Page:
Almost all were held from March 9 until the early morning hours of March 11, when the Hanafis surrendered.

The District Building was the only place where anyone died. The victim was Maurice Williams.

Besides Councilman Barry and Cantrell, the building guard, Robert J. Pierce also was shot and wounded at the District Building. Wesley A. Hymes was wounded by a gunshot at the B'nai B'rith building. Several other persons were stabbed or beaten at the sites.

The government charges that the murder, the assaults and the kidnapings occurred as part of a conspiracy to compel officials to turn over to Hamaas Abdul Khaalis, 55, alleged leader of the takeovers, five Black Muslims convicted of murdering seven members of his family in January, 1973.

Only two Hanafis took part in the siege at the District Building, according to the charges. They are Abdul Muzikir, 22, also known as Marquette Anthony Hall, and Abdul Nuh, 28, also known as Mark E. Gibson.

Muzikir is charge with having fired the blast that killed Williams. The other 11 defendants are charged with felony murder in the first-degree in the death. The prosecution's theory is that all were acting as one in the takeovers and that all are therefore responsible, as a matter of law, for William's death.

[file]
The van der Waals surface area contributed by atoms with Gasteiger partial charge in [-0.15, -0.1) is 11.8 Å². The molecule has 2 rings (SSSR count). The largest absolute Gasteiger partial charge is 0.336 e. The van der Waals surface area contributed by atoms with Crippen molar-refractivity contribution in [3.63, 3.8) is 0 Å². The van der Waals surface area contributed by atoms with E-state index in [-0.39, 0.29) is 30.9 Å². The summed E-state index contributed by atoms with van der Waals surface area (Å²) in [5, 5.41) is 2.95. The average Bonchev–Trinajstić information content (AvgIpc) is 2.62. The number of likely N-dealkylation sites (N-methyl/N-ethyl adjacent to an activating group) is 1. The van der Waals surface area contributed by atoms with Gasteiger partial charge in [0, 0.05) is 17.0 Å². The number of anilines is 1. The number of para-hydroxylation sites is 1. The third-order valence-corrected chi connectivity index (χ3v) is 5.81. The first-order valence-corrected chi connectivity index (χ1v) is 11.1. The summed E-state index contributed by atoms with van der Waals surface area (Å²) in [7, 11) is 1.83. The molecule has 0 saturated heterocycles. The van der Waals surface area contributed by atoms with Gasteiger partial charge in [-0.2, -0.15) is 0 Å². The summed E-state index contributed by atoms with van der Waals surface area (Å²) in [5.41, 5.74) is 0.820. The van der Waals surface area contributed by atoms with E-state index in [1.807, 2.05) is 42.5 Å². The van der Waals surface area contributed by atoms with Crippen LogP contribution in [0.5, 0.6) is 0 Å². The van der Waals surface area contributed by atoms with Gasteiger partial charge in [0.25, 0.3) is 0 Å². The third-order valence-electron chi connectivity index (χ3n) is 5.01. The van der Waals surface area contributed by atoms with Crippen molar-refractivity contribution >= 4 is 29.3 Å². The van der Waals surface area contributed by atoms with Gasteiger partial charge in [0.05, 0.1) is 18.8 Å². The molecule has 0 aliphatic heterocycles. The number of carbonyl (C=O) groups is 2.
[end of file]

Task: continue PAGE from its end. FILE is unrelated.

Officer Hall said he had never been on the fifth floor of the District Building before he and Officer Hebron responded there on March 9.

"I ran up the left stairway and he ran up the right," he said. "As we got to each floor, I would look over to see if he was there. I got kind of used to seeing Officer Hebron, so when we got to the fifth floor, all I really saw was the man lying on the floor and the building guard sitting by the elevator."

Hall said he "ran directly to the man in the hallway and knelt down. His eyes were open and he was perfectly still. He was lying on his back with his arms over his head."

It was then that he felt William's chest for signs of life and found none, the policeman testified.